(vi): Saft el Mulak area. SM1 was at the village of Saft el Mulak and SM2 at the nearby village of Talbanah – both should have been upon river levees. The core at Talbanah certainly confirmed this hypothesis with deep layers of stiff silty-clay. SM1, however, provided coarse sand at a depth of 4m suggesting the presence of a river channel. It seems to have been silted up around 1500 years ago, suggesting an earlier location for Canopic channel.

(vii): Jinbawy area. Jinbawy 1 seems to have been located in the river channel and the fine sand turning to coarse sand by the bottom of the core confirms this, with silting up complete around 1500-1300 years ago. Jinbawy 2 and 3 should have been on the river levee and the presence of stiff silty clay and pure silt seem to confirm this analysis. The presence of pottery at depths of 3m and 3m and 5m, however, also suggests the presence of an ancient site with periods of occupation at 2300 and 3800 years ago (that is, the Ptolemaic and New Kingdom periods?).

Drill core logs for the Jinbawy transect.
Click image to view at full-size (requires PDF Viewer browser plug-in).

The drill site at Jinbawy 1.
(viii): Dinshal area. The first core at Ezbet Sidi Yakoub could have been river or river bank and the core tends to suggest that this is river bank with consistent periods of annual flooding. There is a band of sharp root-clasts at 3 to 3.5m below ground 2300-2600 years ago (Ptolemaic to Late Period) suggesting very dry conditions, and then at about 4 to 4.5m (3000-3450 years ago – 1000-1450 BC) a period when this area may have been swampy. At Ezbet Esmain Shalke, the core was less clear but there could have a channel or swamp at 3m down. Further east, the core was similarly difficult to interpret with interlaced sand and silt deposits, but at 3-4m below the ground surface there was pottery, suggesting a site or settlement from the Ptolemaic period and earlier.

The Dinshal drill log.
Click image to view at full-size.

(ix): Minyat Attiyah could have been over a river channel and the results from the core suggest some kind of swampy or marsh environment at a depth of 2.25 to 3.25m (Ptolemaic period), then a channel cut into the sand before this.

(x): Disunis area. The town of Disunis (Damanhur) could be situated upon a river levee and the first core to the north-west of the town, to some extent confirmed this with a series of stiff silty deposits to some depth. At 4.5m, however, there was evidence of human settlement with pottery and burnt material just above blue-black humic silt. This could date to 3461 years ago, that is around early New Kingdom times, but in practice the presence of the material at the blue-black humic level is often more indicative of prehistoric settlement. Analysis of the pottery should give more conclusive results. The second Disunis core was drilled through an old birket in the town which was very clear in the upper levels of the core. Lower down the core there were bands of silty-sand material, with increasing sand or brown-orange mottling in places. These could represents bands of flooding, with times of relative aridity as shown by the root clasts in the soil matrix.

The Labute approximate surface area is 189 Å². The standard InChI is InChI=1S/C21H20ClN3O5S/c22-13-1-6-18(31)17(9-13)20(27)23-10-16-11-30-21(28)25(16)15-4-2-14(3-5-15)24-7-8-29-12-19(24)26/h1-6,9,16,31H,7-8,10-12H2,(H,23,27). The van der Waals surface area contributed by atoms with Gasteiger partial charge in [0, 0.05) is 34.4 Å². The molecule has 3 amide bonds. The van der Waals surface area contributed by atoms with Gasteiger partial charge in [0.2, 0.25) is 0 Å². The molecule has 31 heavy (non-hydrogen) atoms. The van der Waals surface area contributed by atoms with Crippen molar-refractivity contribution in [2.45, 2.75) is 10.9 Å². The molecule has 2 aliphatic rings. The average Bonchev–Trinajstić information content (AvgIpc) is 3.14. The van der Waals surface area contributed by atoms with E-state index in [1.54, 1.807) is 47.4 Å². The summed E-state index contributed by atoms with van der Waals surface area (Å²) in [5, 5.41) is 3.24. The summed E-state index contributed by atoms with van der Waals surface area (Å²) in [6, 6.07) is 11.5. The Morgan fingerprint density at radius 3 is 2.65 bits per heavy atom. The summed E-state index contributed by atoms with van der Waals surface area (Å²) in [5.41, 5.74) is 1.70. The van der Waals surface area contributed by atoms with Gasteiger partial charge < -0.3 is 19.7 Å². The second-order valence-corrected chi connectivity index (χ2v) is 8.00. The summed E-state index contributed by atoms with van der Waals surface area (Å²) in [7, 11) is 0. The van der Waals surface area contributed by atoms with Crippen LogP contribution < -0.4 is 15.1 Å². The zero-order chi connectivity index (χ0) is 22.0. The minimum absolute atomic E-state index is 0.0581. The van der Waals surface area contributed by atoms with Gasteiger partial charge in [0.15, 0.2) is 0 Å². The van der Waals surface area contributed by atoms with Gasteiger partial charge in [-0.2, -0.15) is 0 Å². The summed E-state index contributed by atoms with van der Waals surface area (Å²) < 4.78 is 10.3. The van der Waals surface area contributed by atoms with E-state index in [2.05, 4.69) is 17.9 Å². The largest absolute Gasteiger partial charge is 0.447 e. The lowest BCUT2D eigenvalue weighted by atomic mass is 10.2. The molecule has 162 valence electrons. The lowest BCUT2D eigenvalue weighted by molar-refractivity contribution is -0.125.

The Disunis drill logs.
Click image to view at full-size.

The Disunis drill site.

In general, the cores were successful in determining the presence of river channels, possibly the old Canopic river branch, and of other areas of back-swamp (marsh) or oxbow-lake. Though the rates of sedimentation are an estimation only, there seems to be a period of change in the Ptolemaic period and possibly in the New Kingdom. The Ptolemaic evidence may suggest environmental change or change brought about by human agency. The Canopic branch would have migrated over the course of its history, but the latest date from the drill cores for its silting up is in the eighth century AD, which can be checked against historical sources. The drill cores also, unexpectedly found evidence for early settlement in two areas – at Disunis and Jinbawy, suggesting that some established settlements in the Beheira area may have longer histories than is so far attested. Further drilling in the area could build up an interesting picture of sites which were abandoned and sites which have continued over the last 3000 years.

Drill Transects in Damanhur

Map of drill locations north-west of Damanhur.
Click image to view at full-size (requires PDF Viewer browser plug-in).

(i) Iflaqah to Ezbet el Wasta (3 cores). The indications from this transect suggest that there is a river channel to the east at El Wasta.

(ii) Ezbet el Hirfah to Ezbet Hasan Khayr (6 cores). The channel identified above seems to continue at Hirafah implying that an ancient river channel runs from east to west to the north of the modern town of Damanhur. The channel seems, however, to be a comparatively ancient one because there was also an ancient settlement at Hirfah (now no longer apparent) in the Late Period and possibly before then. The river channel must have silted up and a settlement have been founded there perhaps from sometime in the New Kingdom onward. The archaeological site at Kom en Nawwam may be contemporary with the new Hirfah site but did not continue to flourish for such a long period of time.

The Hirfah drill logs.
Click image to view at full-size (requires PDF Viewer browser plug-in).

The drill site at Hirfah.
(iii) Ezbet Shaban to El Zarqun (3 cores). Ezbet Shaban seems to be an old settlement, though probably extends back into the historic period only. The settlement is founded upon a solid tafl clay layer. The transects shows that this area is part of the alluvial plain and no river channels are evident.

The information from these transects can be used to show the location of the Canopic Branch of the Nile in relation to the modern town of Damanhur, although a little more evidence is required from the area for further conclusions to be made.